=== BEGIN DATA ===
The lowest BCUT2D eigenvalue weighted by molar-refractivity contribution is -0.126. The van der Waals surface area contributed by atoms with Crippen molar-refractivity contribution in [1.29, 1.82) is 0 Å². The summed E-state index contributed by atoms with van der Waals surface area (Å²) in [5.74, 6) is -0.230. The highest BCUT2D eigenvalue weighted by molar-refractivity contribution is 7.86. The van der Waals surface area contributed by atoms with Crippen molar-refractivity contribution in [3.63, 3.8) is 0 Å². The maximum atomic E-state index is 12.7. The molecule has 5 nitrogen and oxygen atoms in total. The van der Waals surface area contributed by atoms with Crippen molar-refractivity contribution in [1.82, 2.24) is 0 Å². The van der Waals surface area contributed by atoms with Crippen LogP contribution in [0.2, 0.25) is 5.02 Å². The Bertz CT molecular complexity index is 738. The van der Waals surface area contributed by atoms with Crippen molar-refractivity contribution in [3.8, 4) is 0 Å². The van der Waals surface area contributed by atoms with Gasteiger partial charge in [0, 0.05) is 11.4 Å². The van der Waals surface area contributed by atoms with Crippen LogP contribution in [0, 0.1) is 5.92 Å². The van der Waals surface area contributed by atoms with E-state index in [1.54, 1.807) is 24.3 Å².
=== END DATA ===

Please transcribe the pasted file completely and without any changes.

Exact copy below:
The lowest BCUT2D eigenvalue weighted by molar-refractivity contribution is -0.126. The van der Waals surface area contributed by atoms with Crippen molar-refractivity contribution in [1.29, 1.82) is 0 Å². The summed E-state index contributed by atoms with van der Waals surface area (Å²) in [5.74, 6) is -0.230. The highest BCUT2D eigenvalue weighted by molar-refractivity contribution is 7.86. The van der Waals surface area contributed by atoms with Crippen molar-refractivity contribution in [3.63, 3.8) is 0 Å². The maximum atomic E-state index is 12.7. The molecule has 5 nitrogen and oxygen atoms in total. The van der Waals surface area contributed by atoms with Crippen molar-refractivity contribution in [1.82, 2.24) is 0 Å². The van der Waals surface area contributed by atoms with Crippen LogP contribution in [0.2, 0.25) is 5.02 Å². The Bertz CT molecular complexity index is 738. The van der Waals surface area contributed by atoms with Crippen molar-refractivity contribution in [3.8, 4) is 0 Å². The van der Waals surface area contributed by atoms with Gasteiger partial charge in [0, 0.05) is 11.4 Å². The van der Waals surface area contributed by atoms with Crippen LogP contribution in [0, 0.1) is 5.92 Å². The van der Waals surface area contributed by atoms with E-state index in [1.54, 1.807) is 24.3 Å².